Alcoholic ketoacidosis (AKA) can occur in the nondiabetic or diabetic who has a number of risk factors. Severe ketoacidosis can be a cause of death, especially if care is delayed.

Usual clinical features:

(1) alcoholic with excessive ethanol intake (binge) followed by abrupt cessation

(2) malnutrition and/or poor nutrition for several days, resulting in ketosis

(3) onset of nausea, vomiting, tachycardia and tachypnea with or without abdominal pain

(4) dehydration


The condition may have additional triggers for nondiabetic ketoacidosis - severe pancreatitis, sepsis, AMI, stroke, etc.


The patient may have a past history of previous episodes.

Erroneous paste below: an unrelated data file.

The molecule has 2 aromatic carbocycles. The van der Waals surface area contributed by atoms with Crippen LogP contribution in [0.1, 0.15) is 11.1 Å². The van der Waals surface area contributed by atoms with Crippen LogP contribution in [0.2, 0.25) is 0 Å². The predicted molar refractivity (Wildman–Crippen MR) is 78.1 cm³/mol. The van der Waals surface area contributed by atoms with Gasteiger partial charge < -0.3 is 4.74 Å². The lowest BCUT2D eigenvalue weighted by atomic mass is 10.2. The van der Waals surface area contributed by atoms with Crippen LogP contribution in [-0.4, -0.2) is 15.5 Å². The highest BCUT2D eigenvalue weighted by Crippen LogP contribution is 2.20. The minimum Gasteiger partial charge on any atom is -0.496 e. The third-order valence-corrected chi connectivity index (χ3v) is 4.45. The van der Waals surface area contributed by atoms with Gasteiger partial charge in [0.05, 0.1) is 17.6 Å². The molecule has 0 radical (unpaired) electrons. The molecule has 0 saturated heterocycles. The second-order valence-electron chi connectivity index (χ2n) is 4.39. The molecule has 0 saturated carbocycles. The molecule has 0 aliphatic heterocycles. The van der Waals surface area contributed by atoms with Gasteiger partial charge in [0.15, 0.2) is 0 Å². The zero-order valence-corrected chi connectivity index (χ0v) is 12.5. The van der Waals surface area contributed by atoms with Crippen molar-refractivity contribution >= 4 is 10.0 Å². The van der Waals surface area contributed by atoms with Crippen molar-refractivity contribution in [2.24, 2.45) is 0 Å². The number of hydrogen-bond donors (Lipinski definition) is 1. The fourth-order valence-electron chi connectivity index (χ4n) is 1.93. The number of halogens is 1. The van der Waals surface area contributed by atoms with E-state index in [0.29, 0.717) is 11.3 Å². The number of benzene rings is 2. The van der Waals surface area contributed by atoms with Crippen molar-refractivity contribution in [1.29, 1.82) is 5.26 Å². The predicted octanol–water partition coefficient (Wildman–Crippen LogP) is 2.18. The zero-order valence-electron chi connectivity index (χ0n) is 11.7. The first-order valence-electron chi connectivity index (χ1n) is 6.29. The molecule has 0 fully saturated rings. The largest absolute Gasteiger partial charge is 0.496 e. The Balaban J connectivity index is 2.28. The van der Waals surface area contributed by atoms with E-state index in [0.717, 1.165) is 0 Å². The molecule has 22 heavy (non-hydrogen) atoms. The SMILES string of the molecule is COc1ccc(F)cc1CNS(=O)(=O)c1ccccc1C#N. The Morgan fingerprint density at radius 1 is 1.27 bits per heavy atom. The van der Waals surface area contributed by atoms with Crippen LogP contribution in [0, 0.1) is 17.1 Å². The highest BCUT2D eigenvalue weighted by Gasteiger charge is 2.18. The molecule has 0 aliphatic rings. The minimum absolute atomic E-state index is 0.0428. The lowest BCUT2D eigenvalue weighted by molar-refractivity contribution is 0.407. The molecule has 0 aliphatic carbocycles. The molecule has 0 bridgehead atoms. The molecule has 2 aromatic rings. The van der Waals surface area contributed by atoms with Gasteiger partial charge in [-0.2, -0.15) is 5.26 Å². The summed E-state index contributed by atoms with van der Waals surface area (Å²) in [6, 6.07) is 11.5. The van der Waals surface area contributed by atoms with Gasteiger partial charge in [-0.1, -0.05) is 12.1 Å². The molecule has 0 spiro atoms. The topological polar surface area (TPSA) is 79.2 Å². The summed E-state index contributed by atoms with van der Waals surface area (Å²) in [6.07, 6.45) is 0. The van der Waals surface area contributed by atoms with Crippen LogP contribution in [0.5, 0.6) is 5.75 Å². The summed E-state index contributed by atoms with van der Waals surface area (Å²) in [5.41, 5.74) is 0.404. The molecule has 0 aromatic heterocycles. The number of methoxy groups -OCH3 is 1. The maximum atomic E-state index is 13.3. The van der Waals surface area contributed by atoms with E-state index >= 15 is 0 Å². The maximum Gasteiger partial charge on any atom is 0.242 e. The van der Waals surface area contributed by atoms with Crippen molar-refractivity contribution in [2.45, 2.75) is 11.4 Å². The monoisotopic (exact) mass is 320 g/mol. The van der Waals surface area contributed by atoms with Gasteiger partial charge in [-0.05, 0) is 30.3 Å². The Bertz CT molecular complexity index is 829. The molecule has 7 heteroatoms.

Laboratory features:

(1) anion-gap metabolic acidosis

(2) elevated serum lactate concentration

(3) elevated beta-hydroxybutyrate concentration

(4) hypokalemia

(5) hypophosphatemia

(6) ketonuria


Alcoholic ketoacidosis:

(1) may be misdiagnosed as diabetic ketoacidosis if hyperglycemia is present

(2) can overlap with diabetic ketoacidosis if the patient is diabetic

(3) may be mixed with alcohol withdrawal

(4) may be mixed with the refeeding syndrome

(5) may be associated with ingestion of methanol or other toxic alcohol

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